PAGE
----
Mrs Doubtfire to close on Broadway, a month after reopening

Rob McClure (centre) in the lead role of the musical Mrs Doubtfire at the Stephen Sondheim Theatre in New York, on Oct 20, 2021. PHOTO: NYTIMES

NEW YORK (NYTIMES) - Mrs Doubtfire, the Broadway musical adapted from the popular 1993 film, announced that it will close this month after a bumpy run that was interrupted by the pandemic closure in March 2020 and included a return amid the tumultuous current Broadway season.

The show's producer said that the musical's final performance, at the Stephen Sondheim Theatre, would be on May 29, just over a month after it reopened after a three-month hiatus.

The news comes days after the show's star, Rob McClure, scored a Tony nomination for his comedic and chameleonic performance in the title role, but the musical failed to garner nominations in any other category.

The closing reflects the challenges of this Broadway season - the first since the pandemic shutdown - when tourism remains down, Covid-19 cases are a constant complication, and a large number of new shows opened around the same time in April, making it difficult for a returning Mrs Doubtfire to break out.

"Even though New York City is getting stronger every day and ticket sales are slowly improving, theatre-going tourists and, especially for our show, family audiences have not returned as soon as we anticipated," Mr Kevin McCollum, the show's producer, said in a statement late on Thursday (May 12).

"Unfortunately, it isn't possible to run the show without those sales, especially when capitalising with Broadway economics on three separate occasions."

Other Broadway productions have also struggled in this new landscape.

A much-praised revival of For Colored Girls Who Have Considered Suicide/When The Rainbow Is Enuf, which had struggled at the box office, announced two weeks ago that it would close on May 22, just a month after opening and three months earlier than planned.

But on Thursday, after receiving seven Tony Award nominations and a social media campaign to sponsor female-identifying people of colour with a pair of gifted tickets, it announced it will now play an additional two weeks, through June 5.

For the week ending on May 8, Mrs Doubtfire grossed US$477,132 (S$666,000), and the theatre was just 69 per cent full.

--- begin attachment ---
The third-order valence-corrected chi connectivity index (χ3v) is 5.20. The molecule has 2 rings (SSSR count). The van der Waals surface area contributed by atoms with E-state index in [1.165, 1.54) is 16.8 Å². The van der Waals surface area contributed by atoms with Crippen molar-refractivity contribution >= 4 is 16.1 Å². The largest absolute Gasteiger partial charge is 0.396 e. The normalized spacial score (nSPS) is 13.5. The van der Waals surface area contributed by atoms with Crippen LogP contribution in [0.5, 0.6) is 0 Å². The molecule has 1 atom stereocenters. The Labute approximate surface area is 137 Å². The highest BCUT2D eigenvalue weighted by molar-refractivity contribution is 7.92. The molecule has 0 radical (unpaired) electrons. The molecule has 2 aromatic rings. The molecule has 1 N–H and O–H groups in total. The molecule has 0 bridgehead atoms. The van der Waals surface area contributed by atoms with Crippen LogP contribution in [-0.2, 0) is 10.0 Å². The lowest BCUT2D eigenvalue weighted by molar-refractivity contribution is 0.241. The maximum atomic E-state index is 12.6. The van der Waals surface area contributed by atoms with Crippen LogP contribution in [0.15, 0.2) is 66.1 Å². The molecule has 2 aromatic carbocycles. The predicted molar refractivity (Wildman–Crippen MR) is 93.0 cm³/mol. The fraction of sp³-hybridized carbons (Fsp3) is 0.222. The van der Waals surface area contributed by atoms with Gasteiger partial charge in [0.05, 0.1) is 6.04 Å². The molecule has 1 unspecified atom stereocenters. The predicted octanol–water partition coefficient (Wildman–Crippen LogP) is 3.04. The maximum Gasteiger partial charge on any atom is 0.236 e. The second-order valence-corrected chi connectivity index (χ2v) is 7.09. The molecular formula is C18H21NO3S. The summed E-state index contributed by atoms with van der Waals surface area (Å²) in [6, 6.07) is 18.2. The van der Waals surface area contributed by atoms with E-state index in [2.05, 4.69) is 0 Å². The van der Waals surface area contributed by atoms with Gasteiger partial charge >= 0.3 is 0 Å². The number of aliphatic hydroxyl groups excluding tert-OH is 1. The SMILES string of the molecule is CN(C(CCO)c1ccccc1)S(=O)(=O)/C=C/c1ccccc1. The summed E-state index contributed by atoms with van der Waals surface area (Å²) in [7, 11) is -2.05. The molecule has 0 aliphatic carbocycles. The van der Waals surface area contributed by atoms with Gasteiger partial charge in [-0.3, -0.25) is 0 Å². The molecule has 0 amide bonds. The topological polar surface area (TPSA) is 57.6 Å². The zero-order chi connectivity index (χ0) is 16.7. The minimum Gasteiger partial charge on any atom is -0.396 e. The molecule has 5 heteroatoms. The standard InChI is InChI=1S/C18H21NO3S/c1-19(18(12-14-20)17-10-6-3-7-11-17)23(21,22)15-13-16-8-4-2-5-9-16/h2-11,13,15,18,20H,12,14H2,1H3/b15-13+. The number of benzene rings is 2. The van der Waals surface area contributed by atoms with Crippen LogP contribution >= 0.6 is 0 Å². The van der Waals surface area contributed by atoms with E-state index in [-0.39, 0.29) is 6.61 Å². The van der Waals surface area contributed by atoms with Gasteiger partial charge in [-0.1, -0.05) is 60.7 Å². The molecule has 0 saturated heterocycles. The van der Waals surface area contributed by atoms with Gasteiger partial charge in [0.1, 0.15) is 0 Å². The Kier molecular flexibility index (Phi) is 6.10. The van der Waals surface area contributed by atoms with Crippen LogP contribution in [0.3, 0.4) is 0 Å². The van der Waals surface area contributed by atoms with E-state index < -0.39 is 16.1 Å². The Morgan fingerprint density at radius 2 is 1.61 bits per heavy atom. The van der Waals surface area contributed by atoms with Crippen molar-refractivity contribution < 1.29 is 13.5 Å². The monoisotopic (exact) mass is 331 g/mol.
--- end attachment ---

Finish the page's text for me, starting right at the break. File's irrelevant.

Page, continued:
Still, the show is moving forward with a British engagement, which Mr McCollum said is scheduled to play for a month starting on Sept 2 in Manchester, England; a United States tour is also scheduled to kick off in October 2023.

In development for years and capitalised for US$17 million, the production had gotten through just three preview performances in March 2020 when Broadway shut down.

After a 19-month hiatus, Mrs Doubtfire resumed previews in October and opened on Dec 5, bolstered by a nearly US$10 million grant from the US Small Business Administration.

It opened to tepid reviews - and a pan in The New York Times - just as the Omicron variant began causing Covid-19 cases to spike again.

Then, in a startling example of the financial damage caused by the pandemic shutdown, Mr McCollum decided to close his production for several months, saying he saw no other way to save it.

Rob McClure arrives for the Tony Awards 'Meet The Nominees' Press Reception in New York, on May 12, 2022. PHOTO: REUTERS

The musical comedy temporarily closed on Jan 10, and had planned to reopen on March 14, but later postponed its reopening until April 14. The closure cost 115 people their jobs for that period.

In the statement on Thursday, Mr McCollum expressed admiration "for our extraordinary Broadway cast, crew, orchestra, creative team and entire company who brought the show to the stage".

And he said: "They have risen to every challenge thrown at them over the last two years with a remarkable amount of resilience, good humour, passion and love for one another."

Mrs Doubtfire, which had a five-week pre-Broadway run at Seattle's 5th Avenue Theatre, is about a struggling, out-of-work actor who loses custody of his children in a divorce.

The father (memorably portrayed in the 1993 film by late actor Robin Williams) is so determined to spend time with his children that he pretends to be a woman to land a job as the housekeeper.

Brothers Wayne and Karey Kirkpatrick wrote the music and lyrics for the show, directed by Jerry Zaks; the book is by Karey Kirkpatrick and John O'Farrell.

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